“There are a lot more factors to making a reliable axle than just tire size,” Lechner says. “Horsepower, transmission, gearing, intended use, vehicle weight . . . even tire and wheel weight. These are all details that should be considered.”
Not to mention perhaps the most important factor: driver finesse. The end result in an axle that is strong and reliable yet still built on a budget.
Axleline replaced the bonded seal inside our Air Locker and inspected the internals for wear. This cost approximately $100 in parts and $200 in labor, so keep those expenses in mind when comparing the cost of a used Air Locker to a new RD116, which costs approximately $900.
While you might be inclined to save money on a ring-and-pinion set, Lechner explained that budget gears often take longer to set up, so you really don’t save in the big picture. We sourced a 4.88 ring-and-pinion set from Motive Gear. They set up quickly and run quiet and cool right out of the box.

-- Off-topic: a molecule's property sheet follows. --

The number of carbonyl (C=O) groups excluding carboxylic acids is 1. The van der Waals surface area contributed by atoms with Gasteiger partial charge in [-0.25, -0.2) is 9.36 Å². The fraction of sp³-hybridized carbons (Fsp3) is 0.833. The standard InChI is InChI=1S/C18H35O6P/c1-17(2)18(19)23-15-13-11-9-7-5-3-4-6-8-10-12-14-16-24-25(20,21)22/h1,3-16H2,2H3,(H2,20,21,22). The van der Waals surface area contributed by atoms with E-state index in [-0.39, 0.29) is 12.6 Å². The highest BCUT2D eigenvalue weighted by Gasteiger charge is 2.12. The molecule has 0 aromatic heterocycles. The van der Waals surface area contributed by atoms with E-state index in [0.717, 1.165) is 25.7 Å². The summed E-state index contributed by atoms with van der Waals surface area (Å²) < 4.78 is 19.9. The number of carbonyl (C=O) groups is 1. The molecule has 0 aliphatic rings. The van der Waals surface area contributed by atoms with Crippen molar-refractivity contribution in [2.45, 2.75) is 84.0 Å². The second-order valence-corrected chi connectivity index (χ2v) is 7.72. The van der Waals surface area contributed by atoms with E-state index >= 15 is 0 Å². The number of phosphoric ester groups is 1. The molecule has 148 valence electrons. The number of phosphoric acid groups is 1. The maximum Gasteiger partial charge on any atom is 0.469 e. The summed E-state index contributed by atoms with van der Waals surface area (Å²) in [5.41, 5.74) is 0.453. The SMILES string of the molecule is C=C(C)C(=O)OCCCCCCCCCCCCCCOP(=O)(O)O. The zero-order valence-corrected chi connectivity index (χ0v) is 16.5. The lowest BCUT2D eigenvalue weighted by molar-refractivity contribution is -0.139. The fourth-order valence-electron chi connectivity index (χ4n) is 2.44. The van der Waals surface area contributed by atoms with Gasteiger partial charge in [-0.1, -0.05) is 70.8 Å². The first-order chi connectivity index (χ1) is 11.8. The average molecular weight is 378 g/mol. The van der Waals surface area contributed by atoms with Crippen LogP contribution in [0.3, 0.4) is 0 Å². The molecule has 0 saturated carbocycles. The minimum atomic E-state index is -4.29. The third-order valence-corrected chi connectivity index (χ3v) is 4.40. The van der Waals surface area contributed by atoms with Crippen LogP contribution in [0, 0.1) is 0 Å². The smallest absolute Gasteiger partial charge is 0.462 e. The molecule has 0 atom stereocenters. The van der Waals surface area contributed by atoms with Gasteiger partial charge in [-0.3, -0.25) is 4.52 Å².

The full install kit from Motive Gear included genuine Timken bearings. We typically like to run Timken in American axles and Koyo bearings in Japanese axles. No-name Chinese bearings cost a little less, but considering the labor involved in changing differential and pinion bearings, we prefer to play it safe with quality bearings.
Motive Gear includes new ring gear bolts in the installation kits. Lechner installed them with thread locker and a torque wrench to combine the ring gear and ARB Air Locker. You can reuse ring gear bolts, but the risk isn’t worth the cost savings in this instance.
The pinion slinger is a small but critical component in high-pinion applications. This large-diameter shim sits in the gear oil and provides lubrication to the pinion bearings, which are not submerged. Motive Gear includes a new slinger in the installation kits, which is valuable since they often get destroyed when the old pinion is removed.